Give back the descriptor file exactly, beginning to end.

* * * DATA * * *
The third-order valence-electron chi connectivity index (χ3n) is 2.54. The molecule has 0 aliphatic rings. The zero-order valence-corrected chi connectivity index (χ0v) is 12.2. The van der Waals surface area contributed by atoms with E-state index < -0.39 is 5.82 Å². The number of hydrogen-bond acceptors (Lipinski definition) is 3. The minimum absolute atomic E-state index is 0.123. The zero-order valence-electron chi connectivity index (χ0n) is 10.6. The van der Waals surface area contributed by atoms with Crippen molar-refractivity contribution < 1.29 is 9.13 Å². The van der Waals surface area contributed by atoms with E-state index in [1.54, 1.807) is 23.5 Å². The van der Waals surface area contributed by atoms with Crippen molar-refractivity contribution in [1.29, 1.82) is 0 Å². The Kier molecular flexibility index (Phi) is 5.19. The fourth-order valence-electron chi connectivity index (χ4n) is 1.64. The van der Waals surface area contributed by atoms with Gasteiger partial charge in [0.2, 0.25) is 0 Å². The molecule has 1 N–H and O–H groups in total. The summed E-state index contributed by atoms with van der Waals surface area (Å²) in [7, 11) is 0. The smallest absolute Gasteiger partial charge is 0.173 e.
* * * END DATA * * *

The third-order valence-electron chi connectivity index (χ3n) is 2.54. The molecule has 0 aliphatic rings. The zero-order valence-corrected chi connectivity index (χ0v) is 12.2. The van der Waals surface area contributed by atoms with E-state index < -0.39 is 5.82 Å². The number of hydrogen-bond acceptors (Lipinski definition) is 3. The minimum absolute atomic E-state index is 0.123. The zero-order valence-electron chi connectivity index (χ0n) is 10.6. The van der Waals surface area contributed by atoms with Crippen molar-refractivity contribution < 1.29 is 9.13 Å². The van der Waals surface area contributed by atoms with E-state index in [1.54, 1.807) is 23.5 Å². The van der Waals surface area contributed by atoms with Crippen molar-refractivity contribution in [1.29, 1.82) is 0 Å². The Kier molecular flexibility index (Phi) is 5.19. The fourth-order valence-electron chi connectivity index (χ4n) is 1.64. The van der Waals surface area contributed by atoms with Gasteiger partial charge in [0.2, 0.25) is 0 Å². The molecule has 1 N–H and O–H groups in total. The summed E-state index contributed by atoms with van der Waals surface area (Å²) in [7, 11) is 0. The smallest absolute Gasteiger partial charge is 0.173 e.